Scaffold thrombosis following implantation of the ABSORB BVS in routine clinical practice: Insight into possible mechanisms from optical coherence tomography

Robin P. Kraak, Alexandre H. Kajita, Hector M. Garcia-Garcia, Jose. P. S. Henriques, Jan. J. Piek, E. Karin Arkenbout, René J. van der Schaaf, Jan G. P. Tijssen, Robbert J. de Winter, Joanna J. Wykrzykowska

Research output: Contribution to journalArticleAcademicpeer-review

Abstract

Objectives: To identify potential underlying mechanisms of early and (very) late scaffold thrombosis (ScT) by optical coherence tomography (OCT), in a frame-by-frame analysis. Background: The absorb scaffold is associated with an increased risk of ScT compared with metallic stents. Several potential causes of bioresorbable ScT have been identified, however the precise etiology still remains unclear. Methods: Between February 2013 and February 2016, 13 patients presenting with definite ScT underwent OCT imaging. After guidewire passage or balloon inflations, OCT images were acquired. Pullbacks were assessed offline at each 1 mm longitudinal interval within the treated segment and the 5 mm segments adjacent to both edges. Primary cause of ScT was assessed by reviewing medical records, baseline angiographic films, and OCT pullback and angiographic films at time of ScT. Results: 13 patients, with 14 thrombotic lesions presented either with early ScT (i.e., ≤30 days) or very (late) (i.e., >30 days). Analysis demonstrated a significantly smaller in-scaffold maximal lumen diameter in the early cases (2.75 ± 0.85 mm vs. 3.00 ± 0.46 mm; P = 0.033) and a nonsignificant smaller minimal scaffold diameter (2.44 ± 0.62 mm vs. 2.58 ± 0.37 mm P = 0.097). Per-strut analysis demonstrated significantly more malapposed scaffold struts in (very) late cases (6% versus 0.6%, P < 0.001). Assessment of the predominate cause showed underexpansion as the dominant factor in the early cases, while malapposition was predominantly seen in the (very)late cases. Conclusions: OCT performed in patients presenting with Absorb ScT demonstrated that malapposition of scaffold struts was more prominent in patients presenting with (very) late ScT, while underexpansion was more frequent in the early cases.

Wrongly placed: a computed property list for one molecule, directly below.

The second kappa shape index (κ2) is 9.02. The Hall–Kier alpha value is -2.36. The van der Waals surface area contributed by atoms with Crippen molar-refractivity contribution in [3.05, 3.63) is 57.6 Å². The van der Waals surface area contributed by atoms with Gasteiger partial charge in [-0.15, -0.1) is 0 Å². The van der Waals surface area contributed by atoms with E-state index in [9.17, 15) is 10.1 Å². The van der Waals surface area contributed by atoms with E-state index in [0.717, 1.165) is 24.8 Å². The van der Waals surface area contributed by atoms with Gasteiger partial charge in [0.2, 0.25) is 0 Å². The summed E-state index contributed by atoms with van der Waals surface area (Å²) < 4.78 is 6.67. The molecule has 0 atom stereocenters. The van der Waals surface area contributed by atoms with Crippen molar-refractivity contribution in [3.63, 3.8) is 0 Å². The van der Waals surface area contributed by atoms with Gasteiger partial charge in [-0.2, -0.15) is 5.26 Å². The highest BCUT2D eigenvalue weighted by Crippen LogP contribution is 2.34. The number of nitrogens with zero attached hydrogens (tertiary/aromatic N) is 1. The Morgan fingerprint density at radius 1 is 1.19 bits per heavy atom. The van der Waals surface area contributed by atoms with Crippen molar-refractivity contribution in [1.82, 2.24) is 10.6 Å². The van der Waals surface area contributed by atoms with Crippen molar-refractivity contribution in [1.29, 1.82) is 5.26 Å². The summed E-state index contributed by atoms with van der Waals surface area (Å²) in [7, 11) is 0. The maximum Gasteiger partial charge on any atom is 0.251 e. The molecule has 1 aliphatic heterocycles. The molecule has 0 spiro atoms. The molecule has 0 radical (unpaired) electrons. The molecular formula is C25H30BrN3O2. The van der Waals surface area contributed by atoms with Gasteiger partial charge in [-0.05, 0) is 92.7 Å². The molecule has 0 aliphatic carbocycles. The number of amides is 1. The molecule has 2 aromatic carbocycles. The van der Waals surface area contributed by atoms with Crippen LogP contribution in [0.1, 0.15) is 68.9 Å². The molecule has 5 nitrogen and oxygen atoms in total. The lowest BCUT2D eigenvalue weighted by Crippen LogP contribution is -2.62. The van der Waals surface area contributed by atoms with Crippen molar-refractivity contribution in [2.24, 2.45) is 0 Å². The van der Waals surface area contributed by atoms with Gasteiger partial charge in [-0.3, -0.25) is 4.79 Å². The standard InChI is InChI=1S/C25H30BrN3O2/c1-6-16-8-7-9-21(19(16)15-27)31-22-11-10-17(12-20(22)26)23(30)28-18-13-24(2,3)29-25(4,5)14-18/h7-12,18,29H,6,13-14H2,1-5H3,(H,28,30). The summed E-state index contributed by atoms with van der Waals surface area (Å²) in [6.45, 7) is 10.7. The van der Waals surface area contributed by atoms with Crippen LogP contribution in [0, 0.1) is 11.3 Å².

Original languageEnglish
Pages (from-to)E106-E114
JournalCatheterization and Cardiovascular Interventions
Volume92
Issue number2
DOIs
Publication statusPublished - 2018
Externally publishedYes

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